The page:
Abstract

Chaosmic Orders: Nonclassical Physics, Allegory, and the Epistemology of Blake’s Minute Particulars

The essay considers Blake's epistemology of "minute particulars" in terms of what the essay defines as "radical organization," the concept in part indebted to the epistemology of quantum mechanics, further linked to the epistemology of allegory in de Man's sense. By so doing, the essay positions Blake's epistemology in relation to both quantum physics and chaos theory. While both depart epistemologically from classical, Newtonian, physics, they are epistemologically different in turn. This difference helps to illuminate the complexities of Blake's epistemology, which, and the way it departs from Newton, have affinities with both of these theories, but does not fully conforms to either. The essay also relates this epistemological problematic to the view of Blake's illuminated manuscripts as (or at least as anticipating) the artists' books-the art form that combines the self-conscious investigation of the conceptual and material form of the book with the interplay of the literary and the visual within it.

Site Four: Romantic Populism and Insurgent Civil Society

This is a hyperlinked dialogue between Steve Newman and Professor Jerome Christensen, author of groundbreaking works on Romanticism. The discussion is built on four sites: 1) Professor Christensen's Romantic education during the rise of Continental theory in the American academy; 2) His critique of the prescriptions posited by new historicism in contrast to Romanticism's ethical imperative to converse; 3) The notion of a Romantic pedagogy in light of his work in digital media and its configurations of consumption as "addiction"; and 4) The place of our teaching and research in relationship to an increasing corporate academy and the cultures of the street.

Site Three: Use, Pedagogy, and Addiction

This is a hyperlinked dialogue between Steve Newman and Professor Jerome Christensen, author of groundbreaking works on Romanticism. The discussion is built on four sites: 1) Professor Christensen's Romantic education during the rise of Continental theory in the American academy; 2) His critique of the prescriptions posited by new historicism in contrast to Romanticism's ethical imperative to converse; 3) The notion of a Romantic pedagogy in light of his work in digital media and its configurations of consumption as "addiction"; and 4) The place of our teaching and research in relationship to an increasing corporate academy and the cultures of the street.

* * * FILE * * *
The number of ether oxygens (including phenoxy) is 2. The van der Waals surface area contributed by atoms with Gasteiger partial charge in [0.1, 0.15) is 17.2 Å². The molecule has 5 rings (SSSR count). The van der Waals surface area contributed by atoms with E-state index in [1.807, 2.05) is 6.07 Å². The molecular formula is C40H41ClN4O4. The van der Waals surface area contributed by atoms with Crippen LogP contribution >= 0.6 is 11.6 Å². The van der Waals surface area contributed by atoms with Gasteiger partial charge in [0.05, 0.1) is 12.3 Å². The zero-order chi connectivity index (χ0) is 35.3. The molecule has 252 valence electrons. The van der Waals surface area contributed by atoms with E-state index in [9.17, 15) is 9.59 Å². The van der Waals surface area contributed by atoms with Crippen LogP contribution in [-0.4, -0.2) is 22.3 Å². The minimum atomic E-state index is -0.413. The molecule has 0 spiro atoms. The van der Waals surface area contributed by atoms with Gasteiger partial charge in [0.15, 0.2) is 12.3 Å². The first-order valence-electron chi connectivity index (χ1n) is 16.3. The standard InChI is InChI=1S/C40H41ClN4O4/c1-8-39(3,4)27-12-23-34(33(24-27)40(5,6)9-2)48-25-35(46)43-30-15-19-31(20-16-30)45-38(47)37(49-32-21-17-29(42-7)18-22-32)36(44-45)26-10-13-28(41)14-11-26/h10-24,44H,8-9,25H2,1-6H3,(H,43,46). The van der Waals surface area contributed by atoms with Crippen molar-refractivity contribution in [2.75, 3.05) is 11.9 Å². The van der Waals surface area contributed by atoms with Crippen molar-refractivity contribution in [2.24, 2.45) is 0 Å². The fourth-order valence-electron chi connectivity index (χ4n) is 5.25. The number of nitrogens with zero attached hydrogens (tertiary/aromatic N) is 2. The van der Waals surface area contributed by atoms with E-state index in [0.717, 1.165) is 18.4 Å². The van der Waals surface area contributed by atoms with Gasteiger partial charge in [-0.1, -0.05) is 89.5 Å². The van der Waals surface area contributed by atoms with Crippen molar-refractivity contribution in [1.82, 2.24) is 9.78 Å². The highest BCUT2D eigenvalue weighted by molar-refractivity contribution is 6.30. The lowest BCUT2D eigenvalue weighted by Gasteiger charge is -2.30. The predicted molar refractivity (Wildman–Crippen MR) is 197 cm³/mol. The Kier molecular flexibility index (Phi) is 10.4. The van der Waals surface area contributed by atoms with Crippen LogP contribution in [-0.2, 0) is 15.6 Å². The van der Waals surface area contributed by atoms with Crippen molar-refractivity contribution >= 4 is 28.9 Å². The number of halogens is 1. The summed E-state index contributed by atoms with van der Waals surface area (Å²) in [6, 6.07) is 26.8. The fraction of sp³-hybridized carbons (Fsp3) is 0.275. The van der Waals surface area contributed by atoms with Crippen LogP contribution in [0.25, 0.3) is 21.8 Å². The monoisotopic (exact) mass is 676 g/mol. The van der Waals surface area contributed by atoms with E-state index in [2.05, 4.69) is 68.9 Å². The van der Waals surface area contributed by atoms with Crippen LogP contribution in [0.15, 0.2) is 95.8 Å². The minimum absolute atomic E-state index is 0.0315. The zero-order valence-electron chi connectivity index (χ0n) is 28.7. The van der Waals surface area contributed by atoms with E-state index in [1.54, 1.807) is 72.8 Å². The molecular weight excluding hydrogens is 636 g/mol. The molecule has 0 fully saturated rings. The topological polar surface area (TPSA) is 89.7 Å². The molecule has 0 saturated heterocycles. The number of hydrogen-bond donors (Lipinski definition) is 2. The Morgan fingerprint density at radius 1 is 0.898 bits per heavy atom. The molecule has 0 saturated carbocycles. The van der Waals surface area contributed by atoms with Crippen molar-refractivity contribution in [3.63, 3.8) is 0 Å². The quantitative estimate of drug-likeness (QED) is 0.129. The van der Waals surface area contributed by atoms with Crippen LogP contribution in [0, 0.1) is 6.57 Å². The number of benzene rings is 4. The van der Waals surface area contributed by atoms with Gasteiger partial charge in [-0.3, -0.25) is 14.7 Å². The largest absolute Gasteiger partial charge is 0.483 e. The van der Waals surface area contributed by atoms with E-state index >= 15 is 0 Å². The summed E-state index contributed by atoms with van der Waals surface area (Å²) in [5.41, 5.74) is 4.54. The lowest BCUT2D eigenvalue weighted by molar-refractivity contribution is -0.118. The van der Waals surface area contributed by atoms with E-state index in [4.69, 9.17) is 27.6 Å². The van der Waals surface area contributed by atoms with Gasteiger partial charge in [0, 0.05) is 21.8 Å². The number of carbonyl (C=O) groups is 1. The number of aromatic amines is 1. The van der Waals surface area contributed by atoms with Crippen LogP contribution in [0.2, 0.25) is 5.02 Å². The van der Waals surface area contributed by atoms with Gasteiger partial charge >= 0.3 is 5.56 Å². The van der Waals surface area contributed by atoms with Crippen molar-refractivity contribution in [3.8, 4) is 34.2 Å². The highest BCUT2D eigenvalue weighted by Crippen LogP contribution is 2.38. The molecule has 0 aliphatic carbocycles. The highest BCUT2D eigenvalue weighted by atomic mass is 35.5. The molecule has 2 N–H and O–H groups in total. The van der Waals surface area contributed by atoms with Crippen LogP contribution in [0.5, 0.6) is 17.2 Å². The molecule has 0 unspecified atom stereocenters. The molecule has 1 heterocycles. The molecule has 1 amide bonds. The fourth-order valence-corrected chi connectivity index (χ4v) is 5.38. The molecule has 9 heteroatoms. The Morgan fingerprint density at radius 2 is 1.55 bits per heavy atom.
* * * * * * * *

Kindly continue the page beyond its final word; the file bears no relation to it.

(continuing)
Site Two: Salisbury Plain, Sympathy, and Historicism

This is a hyperlinked dialogue between Steve Newman and Professor Jerome Christensen, author of groundbreaking works on Romanticism. The discussion is built on four sites: 1) Professor Christensen's Romantic education during the rise of Continental theory in the American academy; 2) His critique of the prescriptions posited by new historicism in contrast to Romanticism's ethical imperative to converse; 3) The notion of a Romantic pedagogy in light of his work in digital media and its configurations of consumption as "addiction"; and 4) The place of our teaching and research in relationship to an increasing corporate academy and the cultures of the street.

Site One: A Romantic Education

This is a hyperlinked dialogue between Steve Newman and Professor Jerome Christensen, author of groundbreaking works on Romanticism. The discussion is built on four sites: 1) Professor Christensen's Romantic education during the rise of Continental theory in the American academy; 2) His critique of the prescriptions posited by new historicism in contrast to Romanticism's ethical imperative to converse; 3) The notion of a Romantic pedagogy in light of his work in digital media and its configurations of consumption as "addiction"; and 4) The place of our teaching and research in relationship to an increasing corporate academy and the cultures of the street.

*Prefatory Note*

*Prefatory Note*

Steve Newman, Temple University

Shelley's Golden Wind: Zen Harmonics in A Defence of Poetry and "Ode to the West Wind"